The Fall Of Gondolin
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In the Tale of The Fall of Gondolin are two of the greatest powers in the world. There is Morgoth of the uttermost evil, unseen in this story but ruling over a vast military power from his fortress of Angband. Deeply opposed to Morgoth is Ulmo, second in might only to Manwë, chief of the Valar.
The Book of Lost Tales was the first major work of imagination by J.R.R. Tolkien, begun in 1916-17 when he was twenty-five years old and left incomplete several years later. It stands at the beginning of the entire conception of Middle-earth and Valinor, for these tales were the first form of the myths and legends that came to be called The Silmarillion. Embedded in English legend, they are set in the narrative frame of a great westward voyage over the Ocean by a mariner named Eriol (or AElfwine) to Tol Eressea, the Lonely Isle, where elves dwelt; from him they learned their true history, the Lost Tales of Elfinesse. In these Tales are found the earliest accounts and original ideas of Gods and Elves, Dwarves, Balrogs, and Orcs; of the Silmarils and the Two Trees of Valinor; of Nargothrond and Gondolin; of the geography and cosmology of Middle-earth. Volume One contains the tales of The Music of the Ainur, The Building of valinor, The Chaining of Melko, The coming of the Elves and The Flight of the Noldoli, among others. Each tale is followed by a short essay by Christopher Tolkien, the author's son and literary executor.
A retelling of the story of Gondolin's fall in the form of rhymed epic verse--recasting the material taken from the prose narrative published in Tolkien's The Silmarillion and Unfinished Tales.--p. 3.
The third volume of Tolkien's previously unpublished writings includes "The Lay of the Children of Hurin," written in the alliterative style of Anglo-Saxon verse, and "The Lay of Leithian," written in iambic pentameter couplets
Tales and legends chronicling the world's beginnings and the happenings of the First Age set the stage for Tolkien's other classic works and focus on the theft of the Elves' jewels by Morgoth, first dark Lord of Middle-earth. Reissue.
How the First World War influenced the author of the Lord of the Rings Trilogy: “Very much the best book about J.R.R. Tolkien that has yet been written.” —A. N. Wilson As Europe plunged into World War I, J. R. R. Tolkien was a student at Oxford and part of a cohort of literary-minded friends who had wide-ranging conversations in their Tea Club and Barrovian Society. After finishing his degree, Tolkien experienced the horrors of the Great War as a signal officer in the Battle of the Somme, where two of those school friends died. All the while, he was hard at work on an original mythology that would become the basis of his literary masterpiece, the Lord of the Rings trilogy. In this biographical study, drawn in part from Tolkien’s personal wartime papers, John Garth traces the development of the author’s work during this critical period. He shows how the deaths of two comrades compelled Tolkien to pursue the dream they had shared, and argues that the young man used his imagination not to escape from reality—but to transform the cataclysm of his generation. While Tolkien’s contemporaries surrendered to disillusionment, he kept enchantment alive, reshaping an entire literary tradition into a form that resonates to this day. “Garth’s fine study should have a major audience among serious students of Tolkien.” —Publishers Weekly “A highly intelligent book . . . Garth displays impressive skills both as researcher and writer.” —Max Hastings, author of The Secret War “Somewhere, I think, Tolkien is nodding in appreciation.” —San Jose Mercury News “A labour of love in which journalist Garth combines a newsman’s nose for a good story with a scholar’s scrupulous attention to detail . . . Brilliantly argued.” —Daily Mail (UK) “Gripping from start to finish and offers important new insights.” —Library Journal “Insight into how a writer turned academia into art, how deeply friendship supports and wounds us, and how the death and disillusionment that characterized World War I inspired Tolkien’s lush saga.” —Detroit Free Press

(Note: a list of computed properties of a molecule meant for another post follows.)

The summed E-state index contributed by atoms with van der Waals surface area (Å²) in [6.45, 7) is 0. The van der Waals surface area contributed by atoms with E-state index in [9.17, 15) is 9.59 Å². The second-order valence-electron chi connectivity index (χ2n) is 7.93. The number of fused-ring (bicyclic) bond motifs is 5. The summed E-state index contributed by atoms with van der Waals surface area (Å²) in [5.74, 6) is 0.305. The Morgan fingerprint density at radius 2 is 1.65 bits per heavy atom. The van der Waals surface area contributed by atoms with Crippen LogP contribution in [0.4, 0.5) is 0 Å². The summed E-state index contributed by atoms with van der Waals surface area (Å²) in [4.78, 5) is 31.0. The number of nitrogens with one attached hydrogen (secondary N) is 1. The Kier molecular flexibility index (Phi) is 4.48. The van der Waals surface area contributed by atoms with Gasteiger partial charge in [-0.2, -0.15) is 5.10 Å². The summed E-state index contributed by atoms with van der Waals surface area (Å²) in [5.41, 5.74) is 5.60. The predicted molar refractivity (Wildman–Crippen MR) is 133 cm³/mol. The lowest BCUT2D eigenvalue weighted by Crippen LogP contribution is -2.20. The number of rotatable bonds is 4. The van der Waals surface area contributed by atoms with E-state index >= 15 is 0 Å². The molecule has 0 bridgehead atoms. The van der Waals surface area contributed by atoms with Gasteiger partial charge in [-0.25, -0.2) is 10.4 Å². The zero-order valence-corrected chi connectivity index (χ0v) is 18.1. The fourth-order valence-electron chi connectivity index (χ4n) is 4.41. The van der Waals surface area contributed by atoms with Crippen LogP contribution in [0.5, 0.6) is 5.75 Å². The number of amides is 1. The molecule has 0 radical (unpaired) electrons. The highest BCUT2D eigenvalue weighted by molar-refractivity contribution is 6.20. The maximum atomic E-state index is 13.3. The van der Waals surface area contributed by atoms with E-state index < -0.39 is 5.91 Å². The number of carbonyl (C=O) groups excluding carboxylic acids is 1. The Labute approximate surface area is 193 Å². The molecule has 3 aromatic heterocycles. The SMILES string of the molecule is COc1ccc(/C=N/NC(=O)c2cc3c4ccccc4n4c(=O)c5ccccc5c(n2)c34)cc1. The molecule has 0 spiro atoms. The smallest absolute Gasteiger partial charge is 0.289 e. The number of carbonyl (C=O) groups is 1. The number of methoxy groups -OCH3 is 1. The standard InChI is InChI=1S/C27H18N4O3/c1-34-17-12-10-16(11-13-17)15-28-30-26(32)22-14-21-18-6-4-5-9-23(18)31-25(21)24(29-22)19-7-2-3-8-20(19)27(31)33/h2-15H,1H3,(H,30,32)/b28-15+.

This richly illustrated book celebrates in words and pictures the beautiful work that award-winning artist Alan Lee produced for J.R.R. Tolkien’s The Hobbit, and includes dozens of brand-new paintings and pencil drawings exploring the world of Bilbo Baggins.
From bestselling historian Adrian Goldsworthy, a profoundly authentic, action-packed adventure set on the northern frontier of the Roman Empire. AD 100: VINDOLANDA. A FORT ON THE EDGE OF THE ROMAN WORLD. Flavius Ferox, Briton turned Roman centurion, is charged with keeping Rome's empire safe. But from his base at the northern frontier of Britannia, he feels enemies closing in from all sides. Ambitious leaders await the chance to carve out empires of their own. While men nearer at hand speak in whispers of war and the destruction of Rome. And now more sinister threats are reaching Ferox's ears. Stories about the sea-dwelling men of the night, who have cursed the land and only come ashore to feast on men's flesh. These are just rumours for now. But Ferox knows that rumours stem from truth. And that no one on this isle is safe from the great, encircling sea... 'An instant classic of the genre' HARRY SIDEBOTTOM. 'An authentic, enjoyable read' THE TIMES.